I would like my community, my Church, my family, to remember that my life was given to God and to this country. I ask them to accept that the One Master of all life was not a stranger to this brutal departure. … I ask them to be able to associate such a death with the many other deaths that were just as violent, but forgotten through indifference and anonymity.
Father Christian de Chergé
Mere months after writing his last testament in 1996, Father Christian de Chergé was killed along with six other Trappist monks from the Tibhirine monastary in Algiers. Their martyrdom was not unusual for the twentieth century, a period during which more Christians were killed than in every previous century combined. This trend has not stopped in the new millenium: in 2010, the Pew Forum reported that nearly three quarters of all the world’s nations exhibit de jure or de facto persecution against Christians.
This recent escalation is alarming. The theological significance of martyrdom in Christianity provides another context in which to examine the phenomenon: not only political, but mystical. Complicating the issue is the apparent lack of interest in mainstream America: what has been described by chief rabbi Jonathan Sacks as “one of the crimes against humanity of our time” goes largely overlooked.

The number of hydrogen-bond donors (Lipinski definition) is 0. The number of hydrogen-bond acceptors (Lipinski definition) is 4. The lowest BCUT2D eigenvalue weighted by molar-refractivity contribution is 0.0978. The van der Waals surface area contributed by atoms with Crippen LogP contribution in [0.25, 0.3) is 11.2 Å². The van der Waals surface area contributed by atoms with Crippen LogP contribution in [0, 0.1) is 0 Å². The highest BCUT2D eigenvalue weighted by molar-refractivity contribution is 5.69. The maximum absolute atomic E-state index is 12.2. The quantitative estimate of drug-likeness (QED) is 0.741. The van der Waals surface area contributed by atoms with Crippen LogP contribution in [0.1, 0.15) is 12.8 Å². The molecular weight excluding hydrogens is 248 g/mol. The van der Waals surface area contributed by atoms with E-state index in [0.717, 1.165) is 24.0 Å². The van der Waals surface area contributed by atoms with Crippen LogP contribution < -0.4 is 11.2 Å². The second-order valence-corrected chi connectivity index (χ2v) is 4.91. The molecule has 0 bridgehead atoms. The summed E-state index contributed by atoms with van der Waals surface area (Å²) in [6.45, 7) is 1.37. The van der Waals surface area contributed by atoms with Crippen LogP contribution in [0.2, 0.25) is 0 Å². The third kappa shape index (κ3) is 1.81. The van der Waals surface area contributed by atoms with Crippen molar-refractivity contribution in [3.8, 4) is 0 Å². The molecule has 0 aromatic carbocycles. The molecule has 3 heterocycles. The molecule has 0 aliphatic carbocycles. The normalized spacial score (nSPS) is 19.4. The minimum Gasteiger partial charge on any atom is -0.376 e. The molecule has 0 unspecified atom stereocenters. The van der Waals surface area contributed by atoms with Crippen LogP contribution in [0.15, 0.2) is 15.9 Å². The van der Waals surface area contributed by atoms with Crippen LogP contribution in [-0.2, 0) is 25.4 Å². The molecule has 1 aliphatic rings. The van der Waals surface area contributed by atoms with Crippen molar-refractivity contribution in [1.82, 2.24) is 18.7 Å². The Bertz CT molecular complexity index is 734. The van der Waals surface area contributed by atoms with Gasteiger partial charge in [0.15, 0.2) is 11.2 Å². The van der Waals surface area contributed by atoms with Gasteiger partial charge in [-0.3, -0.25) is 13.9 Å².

Visitors to this installation are encouraged to light votive candles and carry vigil candles to illuminate the interior and discover the inscriptions and image-signs that cover the walls. These actions draw on liturgical practices such as the candlelight vigil to examine the political visibility of victims of anti-Christian persecution. Utilizing themes of collective memory deeply rooted in Christian tradition, the voluntary lighting of the space places the responsibility of visibility in the hands of the viewer.
graffiti, found crucifix, candles, ash, existing structure